Northwest Arkansas poultry companies in recent years have been looking elsewhere to raise their chickens, mostly in east Oklahoma.
Hundreds of independent growers in Washington and Benton Counties supply chickens for state-based producers, Tyson and Simmons Foods, and have been doing so for decades. But with words like "growth" and "expansion" on the lips of company executives, there's been a resurgence of chicken farms across the border in Oklahoma.
Jeremy Seiger, director of Oklahoma's agricultural and environmental services division, said that when he began in 2014, there were about 630 poultry feeding operations in the state. That number fell to 588, but has "kinda rebounded" to a few more than 600.
The Tulsa World reported recently about the increasing number of chicken houses being built in east Oklahoma, on and near the Illinois River Watershed. The article attributed the growth to a new Simmons Foods plant built in Benton County between Gentry and Decatur. Company officials, however, denied that all of the growth is from Simmons.
"Are all of those our farms? I don't think they are," Simmons spokesman Donny Epp said after a dedication ceremony Tuesday for the new plant.
But if it isn't Simmons, then who?
Seiger said the "key integrators in east Oklahoma are Simmons and Tyson Foods."
According to poultry litter studies compiled by Oklahoma's Department of Agriculture, there are three counties touching the Arkansas border that show significant increases in the number of licensed poultry farms, compared with a year ago. Two of them border Benton and Washington counties, where most of the state's chicken is raised and processed.
Delaware County, Okla. west of Benton County, showed the highest difference in licensed poultry feeding operations, with 38 more farms registered for fiscal 2017, compared with a year ago, an increase of about 156 houses.
Adair County, Okla., west of Washington County, had 29 more farms register year-over-year, an increase of about 98 houses.
Data for fiscal 2017 is based on calendar year July 1, 2016 to June 30, 2017.
Asked about the increasing number of chicken farms in Oklahoma, a Tyson spokesman said the company's grower base in Delaware and Adair counties hasn't really changed.
"We've not seen a significant change in the number of farms or houses in those two counties over the past year," said Tyson spokesman Gary Mickelson, in an email. Meanwhile in Washington and Benton counties, overall poultry production increased as the number of farms and houses declined.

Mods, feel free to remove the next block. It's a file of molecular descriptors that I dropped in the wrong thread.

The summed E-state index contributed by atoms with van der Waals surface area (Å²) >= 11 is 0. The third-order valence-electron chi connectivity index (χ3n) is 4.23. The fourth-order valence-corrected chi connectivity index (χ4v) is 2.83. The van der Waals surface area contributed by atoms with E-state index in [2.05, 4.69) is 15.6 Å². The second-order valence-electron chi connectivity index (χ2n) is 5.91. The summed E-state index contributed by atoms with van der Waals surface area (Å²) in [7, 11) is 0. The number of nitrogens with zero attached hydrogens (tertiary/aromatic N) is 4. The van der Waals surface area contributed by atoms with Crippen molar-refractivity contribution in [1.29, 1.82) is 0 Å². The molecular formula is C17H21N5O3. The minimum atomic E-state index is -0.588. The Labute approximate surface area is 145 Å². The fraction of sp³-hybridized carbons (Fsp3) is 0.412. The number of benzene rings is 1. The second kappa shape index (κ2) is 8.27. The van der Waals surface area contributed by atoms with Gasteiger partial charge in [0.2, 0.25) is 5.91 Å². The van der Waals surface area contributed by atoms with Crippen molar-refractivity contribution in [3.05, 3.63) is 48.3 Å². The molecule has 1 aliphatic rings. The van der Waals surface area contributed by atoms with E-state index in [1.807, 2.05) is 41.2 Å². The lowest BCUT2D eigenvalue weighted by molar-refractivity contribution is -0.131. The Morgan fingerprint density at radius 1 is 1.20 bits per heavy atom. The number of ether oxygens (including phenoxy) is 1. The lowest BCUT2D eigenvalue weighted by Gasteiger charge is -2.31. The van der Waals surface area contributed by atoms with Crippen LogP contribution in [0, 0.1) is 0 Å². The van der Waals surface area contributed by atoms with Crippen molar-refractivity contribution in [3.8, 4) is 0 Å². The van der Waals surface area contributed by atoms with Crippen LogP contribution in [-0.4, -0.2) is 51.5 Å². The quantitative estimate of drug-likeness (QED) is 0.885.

According to poultry litter data from the Arkansas Natural Resources Commission, overall bird capacities for Washington and Benton counties have risen with fewer houses. Data for fiscal 2017 is based on calendar year Jan. 1, 2016 to Dec. 31, 2016. An agency spokesman said in an email that calendar year 2017 figures are still being compiled.
Last fiscal year, 253 farms registered in Benton County, totaling 1,070 houses. Down from the year prior, when 269 farms were registered, totaling 1,101 houses. At the same time bird capacities increased to 24.1 million, up from 23.74 million a year ago.
Washington County figures showed similar activity. Last fiscal year, 184 farms registered in the county, totaling 903 houses. Down from a year ago, when 190 farms were registered, totaling 845 houses. Meanwhile, bird capacities increased to 17.3 million, from 16.1 million a year ago.
The new Simmons processing plant will require more than 200 grower houses by 2022.
David Jackson, president and chief operating officer of Simmons Prepared Foods, said about 40 percent of the company's grower base is in Oklahoma, another 40 percent is in Arkansas, and 20 percent is in Missouri. The growers supply a plant in Southwest City, Mo.
"We do have incremental houses being built to support our expansion," Jackson said. "But there's always replacement housing that has to be built to replace those that are at the end of life in this business."
Business on 06/21/2018
Print Headline: Eastern Oklahoma seeing a resurgence in poultry farming